Anger can be a huge problem in relationships. This episode asks what’s important about anger management for relationships? Anger can be incredibly self absorbed & ugly. It’s easy to fall down the rabbit hole of “I’m right” & needing to win. We all want the power to control & be the Top Dog. So listen to this episode to learn how to reign it in. Interview with Matthew Plotner.

Anger Management & Relationships

Anger can be a huge problem in relationships. This episode asks what’s important about anger management for relationships? Anger can be incredibly self absorbed & ugly. It’s easy to fall down the rabbit hole of “I’m right” & needing to win. We all want the power to control & be the Top Dog.

My guest today is Mathew Plotner and he has a unique perspective on anger management. I’m so glad he was able to join us. In 2009, he was arrested after he and his wife got into a loud argument and he spent 24 hours in jail. They required a 12-week class and he stayed almost three years, which included volunteering, ending up teaching the class when the instructor was away. He has two podcasts going that anger management crap and is it philosophy and he is now an anger management coach.

Matthew: The value of anger management is immense. First of all, it completely changed my relationship with my wife. I went from being the jerk control freak that had to monitor every move she made it to the point that I used to track how much gas was in the car, when I go to work. Yeah, that was me. I hate to admit it, but it was me.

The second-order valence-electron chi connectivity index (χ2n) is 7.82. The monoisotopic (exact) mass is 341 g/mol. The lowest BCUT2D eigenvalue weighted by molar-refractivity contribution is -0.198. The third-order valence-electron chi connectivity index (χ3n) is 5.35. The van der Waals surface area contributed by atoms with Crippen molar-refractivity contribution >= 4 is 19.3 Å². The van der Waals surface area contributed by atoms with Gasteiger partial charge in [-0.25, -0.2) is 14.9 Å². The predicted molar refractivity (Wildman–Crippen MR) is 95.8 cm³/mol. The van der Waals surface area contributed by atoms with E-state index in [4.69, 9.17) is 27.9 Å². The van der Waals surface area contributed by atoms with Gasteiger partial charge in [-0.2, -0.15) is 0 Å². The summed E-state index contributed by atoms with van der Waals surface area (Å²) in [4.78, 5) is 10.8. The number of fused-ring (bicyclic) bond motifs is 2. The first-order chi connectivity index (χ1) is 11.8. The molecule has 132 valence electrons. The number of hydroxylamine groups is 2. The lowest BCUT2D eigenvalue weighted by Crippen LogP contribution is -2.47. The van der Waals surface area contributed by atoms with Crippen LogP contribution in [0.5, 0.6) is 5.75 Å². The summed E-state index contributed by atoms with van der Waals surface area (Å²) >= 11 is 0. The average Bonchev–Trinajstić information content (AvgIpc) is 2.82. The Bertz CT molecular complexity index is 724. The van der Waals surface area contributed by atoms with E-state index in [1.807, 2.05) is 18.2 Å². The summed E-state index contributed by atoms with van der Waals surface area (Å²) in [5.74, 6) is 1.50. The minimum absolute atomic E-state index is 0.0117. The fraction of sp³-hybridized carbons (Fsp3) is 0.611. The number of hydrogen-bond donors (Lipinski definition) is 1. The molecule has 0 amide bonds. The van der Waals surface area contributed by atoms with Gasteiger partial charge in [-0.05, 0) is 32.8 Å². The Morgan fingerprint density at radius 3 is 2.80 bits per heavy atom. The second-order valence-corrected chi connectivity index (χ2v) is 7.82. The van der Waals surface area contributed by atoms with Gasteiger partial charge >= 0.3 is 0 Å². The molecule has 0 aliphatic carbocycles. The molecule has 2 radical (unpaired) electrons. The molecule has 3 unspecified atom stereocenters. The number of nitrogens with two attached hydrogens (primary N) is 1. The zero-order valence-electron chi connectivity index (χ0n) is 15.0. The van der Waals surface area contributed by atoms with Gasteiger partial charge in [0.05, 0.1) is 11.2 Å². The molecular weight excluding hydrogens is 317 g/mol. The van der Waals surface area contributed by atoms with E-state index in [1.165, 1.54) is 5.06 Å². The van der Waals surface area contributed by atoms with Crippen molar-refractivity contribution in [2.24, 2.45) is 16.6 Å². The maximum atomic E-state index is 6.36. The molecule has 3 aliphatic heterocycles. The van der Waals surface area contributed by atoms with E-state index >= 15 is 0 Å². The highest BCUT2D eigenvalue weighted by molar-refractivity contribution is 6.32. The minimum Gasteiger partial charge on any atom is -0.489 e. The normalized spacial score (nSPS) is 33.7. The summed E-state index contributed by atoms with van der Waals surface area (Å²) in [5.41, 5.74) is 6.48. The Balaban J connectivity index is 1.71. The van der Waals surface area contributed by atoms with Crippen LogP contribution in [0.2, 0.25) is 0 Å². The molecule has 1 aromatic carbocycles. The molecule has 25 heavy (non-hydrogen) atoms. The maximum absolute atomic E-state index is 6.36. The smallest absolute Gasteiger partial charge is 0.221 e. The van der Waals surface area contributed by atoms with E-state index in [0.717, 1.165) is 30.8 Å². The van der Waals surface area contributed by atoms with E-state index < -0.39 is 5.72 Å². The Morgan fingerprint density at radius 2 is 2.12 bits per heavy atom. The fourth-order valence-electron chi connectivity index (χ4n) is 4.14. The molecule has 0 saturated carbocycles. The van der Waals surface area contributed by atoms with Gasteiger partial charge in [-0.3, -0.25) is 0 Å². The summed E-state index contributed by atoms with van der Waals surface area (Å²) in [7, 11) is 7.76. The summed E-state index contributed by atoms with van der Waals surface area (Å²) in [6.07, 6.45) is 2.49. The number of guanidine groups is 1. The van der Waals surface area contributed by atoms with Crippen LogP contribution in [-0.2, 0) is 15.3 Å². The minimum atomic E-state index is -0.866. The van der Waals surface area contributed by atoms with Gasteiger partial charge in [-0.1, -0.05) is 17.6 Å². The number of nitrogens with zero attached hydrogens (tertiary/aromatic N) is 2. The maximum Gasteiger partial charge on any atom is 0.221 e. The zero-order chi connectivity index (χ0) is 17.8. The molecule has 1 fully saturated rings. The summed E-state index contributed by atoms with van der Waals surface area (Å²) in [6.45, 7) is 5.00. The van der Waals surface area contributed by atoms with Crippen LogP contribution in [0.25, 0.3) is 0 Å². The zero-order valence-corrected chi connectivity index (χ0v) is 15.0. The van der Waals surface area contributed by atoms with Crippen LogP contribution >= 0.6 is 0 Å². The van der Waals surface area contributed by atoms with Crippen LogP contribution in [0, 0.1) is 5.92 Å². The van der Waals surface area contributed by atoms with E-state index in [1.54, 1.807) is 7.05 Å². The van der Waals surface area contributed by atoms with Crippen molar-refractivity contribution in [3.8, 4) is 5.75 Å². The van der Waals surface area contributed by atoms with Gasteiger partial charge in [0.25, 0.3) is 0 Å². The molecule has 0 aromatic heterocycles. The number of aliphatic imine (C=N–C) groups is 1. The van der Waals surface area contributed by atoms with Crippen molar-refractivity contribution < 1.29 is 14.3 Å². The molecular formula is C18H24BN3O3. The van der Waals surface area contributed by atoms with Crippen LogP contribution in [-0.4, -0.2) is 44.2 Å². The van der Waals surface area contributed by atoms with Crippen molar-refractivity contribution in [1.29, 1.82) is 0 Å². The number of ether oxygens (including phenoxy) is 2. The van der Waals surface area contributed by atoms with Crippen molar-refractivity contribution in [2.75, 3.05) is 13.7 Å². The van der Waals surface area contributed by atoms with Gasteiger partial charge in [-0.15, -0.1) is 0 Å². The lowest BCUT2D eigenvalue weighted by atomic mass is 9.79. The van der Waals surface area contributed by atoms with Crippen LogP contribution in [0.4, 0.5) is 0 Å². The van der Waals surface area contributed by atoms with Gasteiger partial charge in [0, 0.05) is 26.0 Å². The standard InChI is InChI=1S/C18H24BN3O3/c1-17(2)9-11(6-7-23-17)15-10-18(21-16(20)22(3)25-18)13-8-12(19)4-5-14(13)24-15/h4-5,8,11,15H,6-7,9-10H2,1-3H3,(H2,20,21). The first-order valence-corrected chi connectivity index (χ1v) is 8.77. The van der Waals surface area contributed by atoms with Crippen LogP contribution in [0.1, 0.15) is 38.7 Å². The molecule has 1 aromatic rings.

Rhoda: I would have dumped your butt.

Matthew: I can’t believe she didn’t to be honest. I don’t know why she didn’t. I don’t know why she put up with it and I’m glad she did. We’ve got an amazing relationship now and I whole heartedly credit all of that to what I’ve learned and what I’ve found through anger management and all the different steps I’ve taken in my life to get to the point that I’m at now.
Rhoda: That’s great. It really is. What are the three key ways to look at anger management that you feel would help the people in my audience?

Mathew Platner: The first one is always don’t be afraid of anger. Don’t try to suppress it. Don’t deny it. Allow it to be it. It has a purpose. It has a reason for being there. Allow it to do its job. The second one I always think is, we spend so much time trying to deny it that we forget that other things are underlying that emotion. There are other things that are causing the anger. Anger is never a primary emotion. There’s always something behind it. Whether that’s fear, shame, guilt, whatever, there’s always something behind it. So take a moment and figure out what that is. And for me, the third has always been to acknowledge that there is a need, feeding that fear, shame, guilt, whatever, and to find what that need is and that takes a lot release for me anyway. It takes a lot of work to get to that level of the need.

Rhoda: Do you have any suggestions for slowing anger down? Because someone in my office today who I told about your podcast, I was saying, I feels so out of control. How do I interrupt and how do I slow it down?

Mathew Plotner: I used to love hearing that in my classes. It most guys would come in and we’ll talk about that moment that they snapped, then they are out of control and they saw or red or whatever way they described this out of control feeling and I whole heartedly believe that there was no such thing as out of controller or seeing red or losing it or whatever you want to call it. It doesn’t exist. We all do those things that we want to do, whether we subconsciously or consciously talk ourselves through it. We all do those things. I think the most important thing is to acknowledge the idea that thought is there. I remember one time my wife was doing something with a friend.